It was not like sleep.  It was not peaceful.  There was a pain in my chest.  My mind could not remain empty, but overflowed with past mistakes, lost hopes, shattered dreams.  A father I could not talk to, could never forgive, a sister I couldn’t protect, a broken marriage, an estranged son, meaningless but well paying jobs.

Eventually, the pressure became too much.  I exhaled.  Bubbles rose to the surface.  I let go of the dumbbell and popped to the surface, gasping, grasping for the pool’s edge.

The lifeguard waited there, dangling one foot in the water.  She had removed her sweat pants, her thigh muscles flexing as she kicked lazily at the water, her skin much too tan for the time of year.

I was still gasping when I reached her.  She leaned back, bracing herself with her hands.  The scent of coconut mingled with chlorine.  “You weren’t going to save me?”

“You had to come up eventually, conscious or unconscious.  Holding your breath is no way to kill yourself.”  Her voice was raspier than her young body would have led me to believe, as if she had been smoking for a lifetime.

“I wasn’t trying to kill myself.”

“You wanted to see if I would come for you.”  A statement, not a question.  I knew then who I was talking to.

“You came once.  I was in a car accident.  You showed up, an older man with a scraggly face, wearing a long overcoat.  You looked like you had just gotten out of your car to help me, but there were no other cars around.  I remember the smell of pipe smoke.”

“You were drunk,” she said.

“I wasn’t that drunk.  My car was totaled.  I had a concussion, was bleeding from the head.  You held out your hand to take me.  I wouldn’t go along.  I still don’t know why.  I had just gotten divorced, didn’t have much to live for.”

“Sometimes it’s like that.  You weren’t ready.” she said.

“I heard sirens, and you were gone.  I thought, maybe, this might bring you back.”

“I’m here.  You’re ready now?”

“It’s not about me, my Dad …”

“You don’t want him to go.”

“Not yet.  Not for his sake. It’s my sister. She’s been waiting so long. That’s why she’s been hanging around the hospital every day.  People think she’s devoted, that she loves him.  It’s not that.  He owes her, and she wants to get paid before he goes.”

“ An apology.”

“I just want him to be able to breathe for a few minutes without the respirator. To be able to tell her what she wants to hear with his own voice.  ”

“He may not say anything.”

“Then at least she’ll have that.”

“You’re asking a lot.”
I pulled myself out of the water, sat next to her.  My body trembled.  “I used to be able to hear them, as I lay in my bed.  I was her older brother.  I should have done something then.  If you give me this, perhaps, in a small way, I’ll be able to make amends.”

An announcement over the PA announced that the gym would be closing in fifteen minutes.  The lifeguard kicked at the water.  She wore a bracelet made of braded thread around her right ankle.

“And what will you give me?”
I thought a few moments.  “I’ll be your friend,” I said.

“Impossible,” she replied.  “I have no friends.  Not even suicides.  They’re running away from something, not running towards me.  And the old, the frail, those in great pain like your father, they may welcome me, but still, they fear me.  Friendship cannot be built on fear.”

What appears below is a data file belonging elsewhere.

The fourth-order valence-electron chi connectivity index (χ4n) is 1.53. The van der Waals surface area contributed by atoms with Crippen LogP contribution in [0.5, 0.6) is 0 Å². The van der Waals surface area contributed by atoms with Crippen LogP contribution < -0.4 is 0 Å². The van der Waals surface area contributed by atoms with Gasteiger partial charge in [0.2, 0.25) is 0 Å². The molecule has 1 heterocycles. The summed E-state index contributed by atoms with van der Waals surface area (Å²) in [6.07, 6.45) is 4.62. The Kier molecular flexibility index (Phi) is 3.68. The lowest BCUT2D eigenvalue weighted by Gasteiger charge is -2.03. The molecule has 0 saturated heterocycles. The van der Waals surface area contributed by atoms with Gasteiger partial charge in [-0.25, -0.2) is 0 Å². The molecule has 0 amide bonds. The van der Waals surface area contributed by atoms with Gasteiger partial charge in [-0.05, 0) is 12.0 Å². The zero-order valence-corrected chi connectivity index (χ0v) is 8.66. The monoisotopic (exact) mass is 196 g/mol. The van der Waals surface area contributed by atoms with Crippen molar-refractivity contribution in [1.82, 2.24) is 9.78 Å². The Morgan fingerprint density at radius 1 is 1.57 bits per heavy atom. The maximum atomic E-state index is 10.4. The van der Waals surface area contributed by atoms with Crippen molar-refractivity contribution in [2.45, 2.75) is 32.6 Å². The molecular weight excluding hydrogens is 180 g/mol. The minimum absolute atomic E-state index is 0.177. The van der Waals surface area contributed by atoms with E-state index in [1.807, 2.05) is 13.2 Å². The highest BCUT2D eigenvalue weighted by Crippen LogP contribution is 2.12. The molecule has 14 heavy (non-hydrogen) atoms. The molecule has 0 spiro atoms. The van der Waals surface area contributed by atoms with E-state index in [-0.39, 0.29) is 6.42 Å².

“You must be lonely,” I said.  “I do not fear you.  I do not welcome you, but I do not fear you.  You are a fact, you are inevitable.  Fearing the inevitable is a waste of one’s soul.”

Our gazes met.  Her eyes reflected the water, both transparent and unfathomable.  She moved a hand so that it was almost touching my cheek.  I reached up and pressed it to my skin.  The warmth of her palm surprised me. “How can I trust you?  Others claimed to befriend me.  Liars all of them.”

I kissed her then. Her lips were small and chapped. A shiver ran up my spine.  My body chilled as if from a fever.

“See?” she whispered.

I kissed her again, this time long and hard with all the passion I could manage.  For a moment, I wondered if anyone else that was still in the gym, other workers, last minute runners, would see us.  Then I realized it wouldn’t matter, and lost myself in her embrace.

Eventually, she pulled away, kicked at the water, stared deep into it.  She had a slight grin on her face. “It used to be there was a cavern, huge and always damp, with a breeze flowing through it from who knew where.  On the floor of the cavern were billions and billions of candles of various shapes and sizes, long and tapered, round and squat, large and square.  They did not give off any scent, but they burned bright.  One for each person who lived.  When a candle went out, when the wax burned away, or that breeze suddenly gusted, then out went a life. You could prolong life by putting a new candle beneath the old one to keep it burning, or by shielding it from the breeze.”

“Not anymore?”

She shook her head.  “We change with the times.  No one in the modern world uses candles anymore, except for mood, to give off a particular scent.  A luxury.  No necessity.”

I thought of her and here now in front of me, but didn’t say anything.  “For a time, you can live for him,” she said.

“For how long?”

She nodded towards the center of the pool.  “For as long as you can swim.”

I rose, put my goggles back on.  Their green tint gave the air around me the impression of a threatening storm.  I dove, came up a third of the way in, began to paddle and kick slow and steady to make it last.  Each time my mouth came out of the water and I took a breath, I could feel the breath of my Dad, in the hospital, off the respirator, pained and shallow, yet still a breath.  I closed my eyes, and I could see him sitting up, the TV still on, and my sister there, holding his hand, her eyes hopeful as she waited to hear his voice.  His lips moved, but water filled my ears, and I couldn’t make out what he was saying.  I could see a bittersweet smile on her face, though, feel her hand squeeze harder.

My hand hit the opposite side of the pool.  I pushed off, kept on swimming, concentrating on my strokes, counting them as I made another lap.

Breathe, I kept telling myself, just breathe.


The End